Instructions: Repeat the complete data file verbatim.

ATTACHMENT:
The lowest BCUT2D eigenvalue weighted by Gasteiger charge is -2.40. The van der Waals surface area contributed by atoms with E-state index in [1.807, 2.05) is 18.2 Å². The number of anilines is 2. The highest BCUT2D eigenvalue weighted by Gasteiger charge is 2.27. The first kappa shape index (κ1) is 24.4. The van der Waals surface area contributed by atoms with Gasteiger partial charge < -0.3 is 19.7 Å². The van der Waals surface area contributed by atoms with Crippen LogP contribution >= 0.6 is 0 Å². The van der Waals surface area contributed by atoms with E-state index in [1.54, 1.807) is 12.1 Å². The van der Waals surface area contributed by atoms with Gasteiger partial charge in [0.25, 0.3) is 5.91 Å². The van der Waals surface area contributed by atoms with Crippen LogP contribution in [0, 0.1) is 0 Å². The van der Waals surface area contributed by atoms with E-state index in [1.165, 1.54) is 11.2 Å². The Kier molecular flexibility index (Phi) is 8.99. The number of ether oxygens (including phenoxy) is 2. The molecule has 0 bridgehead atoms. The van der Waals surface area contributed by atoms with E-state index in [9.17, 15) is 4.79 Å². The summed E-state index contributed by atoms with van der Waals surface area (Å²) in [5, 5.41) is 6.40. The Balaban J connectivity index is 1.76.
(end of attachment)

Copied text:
The lowest BCUT2D eigenvalue weighted by Gasteiger charge is -2.40. The van der Waals surface area contributed by atoms with E-state index in [1.807, 2.05) is 18.2 Å². The number of anilines is 2. The highest BCUT2D eigenvalue weighted by Gasteiger charge is 2.27. The first kappa shape index (κ1) is 24.4. The van der Waals surface area contributed by atoms with Gasteiger partial charge < -0.3 is 19.7 Å². The van der Waals surface area contributed by atoms with Crippen LogP contribution >= 0.6 is 0 Å². The van der Waals surface area contributed by atoms with E-state index in [1.54, 1.807) is 12.1 Å². The van der Waals surface area contributed by atoms with Gasteiger partial charge in [0.25, 0.3) is 5.91 Å². The van der Waals surface area contributed by atoms with Crippen LogP contribution in [0, 0.1) is 0 Å². The van der Waals surface area contributed by atoms with E-state index in [1.165, 1.54) is 11.2 Å². The Kier molecular flexibility index (Phi) is 8.99. The number of ether oxygens (including phenoxy) is 2. The molecule has 0 bridgehead atoms. The van der Waals surface area contributed by atoms with E-state index in [9.17, 15) is 4.79 Å². The summed E-state index contributed by atoms with van der Waals surface area (Å²) in [5, 5.41) is 6.40. The Balaban J connectivity index is 1.76.